First drug approved by FDA to treat radiation sickness

Kathleen Blanchard's picture
FDA approves first ever drug for radiation sickness

The FDA has approved the first drug to treat radiation exposure in the event of a nuclear disaster. Approval of Neupogen®, is the result of research performed by scientists at the University of Maryland School of Medicine (UM SOM) that showed the drug counteracts the effects of radiation to protect blood cells from destruction brought about by radiation that attacks bone marrow.

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The study was carried out by Thomas J. MacVittie, PhD, professor, and Ann M. Farese, MA, MS, assistant professor of medicine in the UM SOM department of Radiation Oncology's Division of Translational Radiation Sciences.

Dr. MacVittie said in a press release the approval "...is a significant advancement, because the drug can now be used as a safe and effective treatment for the blood cell effects of severe radiation poisoning."

Neupogen is manufactured by the drug company Amgen, Inc and has been used to treat cancer patients receiving chemotherapy. that can destroy healthy blood cells.

The drug was stockpiled by he Biomedical Advanced Research and Development Authority (BARDA), an arm of the Department of Health and Human Services in 2013 to be used in the event of a nuclear attack or mishap.

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MacVittie and her team have been researching radiation for 40 years in an effort to find way to protect patients from the harmful effects of treatments that can also be life-saving.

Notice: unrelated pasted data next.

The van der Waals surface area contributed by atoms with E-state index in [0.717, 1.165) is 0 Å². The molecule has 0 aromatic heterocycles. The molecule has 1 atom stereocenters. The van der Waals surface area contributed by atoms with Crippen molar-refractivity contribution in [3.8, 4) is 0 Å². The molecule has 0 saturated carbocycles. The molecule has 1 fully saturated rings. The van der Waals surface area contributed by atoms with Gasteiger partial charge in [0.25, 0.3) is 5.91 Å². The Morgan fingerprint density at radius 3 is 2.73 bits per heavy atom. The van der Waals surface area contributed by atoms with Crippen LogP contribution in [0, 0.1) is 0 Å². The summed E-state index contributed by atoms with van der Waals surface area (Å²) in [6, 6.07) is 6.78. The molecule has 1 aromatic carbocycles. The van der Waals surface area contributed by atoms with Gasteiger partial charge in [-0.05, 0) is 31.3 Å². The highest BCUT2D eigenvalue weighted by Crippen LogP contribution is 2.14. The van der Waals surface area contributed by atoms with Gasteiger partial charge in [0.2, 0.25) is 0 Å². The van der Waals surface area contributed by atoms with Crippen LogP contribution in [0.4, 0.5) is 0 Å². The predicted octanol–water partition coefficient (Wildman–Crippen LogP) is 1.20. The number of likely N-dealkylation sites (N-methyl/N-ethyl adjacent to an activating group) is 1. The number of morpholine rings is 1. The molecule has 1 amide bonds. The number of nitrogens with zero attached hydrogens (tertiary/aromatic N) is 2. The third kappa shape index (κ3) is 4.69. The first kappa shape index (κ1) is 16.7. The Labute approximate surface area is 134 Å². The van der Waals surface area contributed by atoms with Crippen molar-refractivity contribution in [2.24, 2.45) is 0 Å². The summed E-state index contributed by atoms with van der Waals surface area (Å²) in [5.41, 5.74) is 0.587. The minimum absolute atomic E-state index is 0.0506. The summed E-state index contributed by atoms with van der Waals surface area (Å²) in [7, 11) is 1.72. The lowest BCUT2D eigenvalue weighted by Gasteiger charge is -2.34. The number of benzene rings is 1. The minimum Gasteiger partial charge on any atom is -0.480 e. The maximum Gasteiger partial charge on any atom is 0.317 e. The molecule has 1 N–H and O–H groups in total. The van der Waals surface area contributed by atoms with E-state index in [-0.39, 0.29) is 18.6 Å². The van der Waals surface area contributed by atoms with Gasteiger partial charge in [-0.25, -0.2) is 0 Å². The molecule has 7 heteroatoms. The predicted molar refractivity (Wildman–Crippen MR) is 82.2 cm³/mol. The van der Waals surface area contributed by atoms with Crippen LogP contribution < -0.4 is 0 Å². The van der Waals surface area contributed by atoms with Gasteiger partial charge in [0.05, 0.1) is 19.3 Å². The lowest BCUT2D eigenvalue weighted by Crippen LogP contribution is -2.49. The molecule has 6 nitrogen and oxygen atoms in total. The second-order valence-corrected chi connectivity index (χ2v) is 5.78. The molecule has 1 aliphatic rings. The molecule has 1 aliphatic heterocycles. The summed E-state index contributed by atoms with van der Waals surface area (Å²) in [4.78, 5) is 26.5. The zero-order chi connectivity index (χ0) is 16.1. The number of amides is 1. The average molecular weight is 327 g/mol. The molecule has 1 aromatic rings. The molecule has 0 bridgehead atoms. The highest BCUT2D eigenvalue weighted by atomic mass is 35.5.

Several clinical applications of radiation therapy that are used to treat cancer include:

  • Proton therapy that delivers radiation beams directly to cancerous tumors while minimizing harm to surround tissues.
  • Internal Radiation Therapy that destroys or shrinks tumors that cannot be removed with surgery.
  • Thermal therapies that treat a variety of cancers.
  • A new, noninvasive technique for treating breast cancer early, known as Gammapod.

"In terms of both research and treatment, our department is leading the way in developing the most effective discovery-based clinical applications to help protect and heal patients," says William F. Regine, MD, professor and Isadore & Fannie Schneider Foxman Endowed Chair in Radiation Oncology at the UM SOM.

FDA approval of Neupogen® follows testing on non-human clinical models of high dose radiation that the FDA agreed were well-controlled and adequate for showing the drug would benefit humans in the event of a nuclear disaster.

Image credit: Wikimedia Commons

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